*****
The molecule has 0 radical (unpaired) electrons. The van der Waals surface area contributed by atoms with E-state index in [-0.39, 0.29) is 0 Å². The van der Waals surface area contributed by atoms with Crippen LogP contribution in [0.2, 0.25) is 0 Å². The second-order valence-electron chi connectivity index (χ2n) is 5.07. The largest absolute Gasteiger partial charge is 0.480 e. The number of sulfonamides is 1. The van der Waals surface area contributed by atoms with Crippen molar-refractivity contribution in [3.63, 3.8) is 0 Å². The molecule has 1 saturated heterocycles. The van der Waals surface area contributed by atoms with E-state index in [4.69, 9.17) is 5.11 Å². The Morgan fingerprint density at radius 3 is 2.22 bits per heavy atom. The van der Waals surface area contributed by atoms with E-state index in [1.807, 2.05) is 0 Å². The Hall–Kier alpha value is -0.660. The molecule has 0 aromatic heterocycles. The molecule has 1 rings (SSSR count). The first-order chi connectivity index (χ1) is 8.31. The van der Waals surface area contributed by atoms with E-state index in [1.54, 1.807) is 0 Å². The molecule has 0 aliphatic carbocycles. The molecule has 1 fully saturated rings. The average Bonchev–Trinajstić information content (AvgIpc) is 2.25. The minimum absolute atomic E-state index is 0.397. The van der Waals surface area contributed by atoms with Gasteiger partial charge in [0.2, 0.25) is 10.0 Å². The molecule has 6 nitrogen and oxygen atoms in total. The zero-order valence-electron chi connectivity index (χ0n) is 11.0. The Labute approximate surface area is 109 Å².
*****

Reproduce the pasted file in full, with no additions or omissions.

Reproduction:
The molecule has 0 radical (unpaired) electrons. The van der Waals surface area contributed by atoms with E-state index in [-0.39, 0.29) is 0 Å². The van der Waals surface area contributed by atoms with Crippen LogP contribution in [0.2, 0.25) is 0 Å². The second-order valence-electron chi connectivity index (χ2n) is 5.07. The largest absolute Gasteiger partial charge is 0.480 e. The number of sulfonamides is 1. The van der Waals surface area contributed by atoms with Crippen molar-refractivity contribution in [3.63, 3.8) is 0 Å². The molecule has 1 saturated heterocycles. The van der Waals surface area contributed by atoms with E-state index in [4.69, 9.17) is 5.11 Å². The Morgan fingerprint density at radius 3 is 2.22 bits per heavy atom. The van der Waals surface area contributed by atoms with E-state index in [1.807, 2.05) is 0 Å². The Hall–Kier alpha value is -0.660. The molecule has 0 aromatic heterocycles. The molecule has 1 rings (SSSR count). The first-order chi connectivity index (χ1) is 8.31. The van der Waals surface area contributed by atoms with E-state index in [1.54, 1.807) is 0 Å². The molecule has 0 aliphatic carbocycles. The molecule has 1 fully saturated rings. The average Bonchev–Trinajstić information content (AvgIpc) is 2.25. The minimum absolute atomic E-state index is 0.397. The van der Waals surface area contributed by atoms with Gasteiger partial charge in [0.2, 0.25) is 10.0 Å². The molecule has 6 nitrogen and oxygen atoms in total. The zero-order valence-electron chi connectivity index (χ0n) is 11.0. The Labute approximate surface area is 109 Å².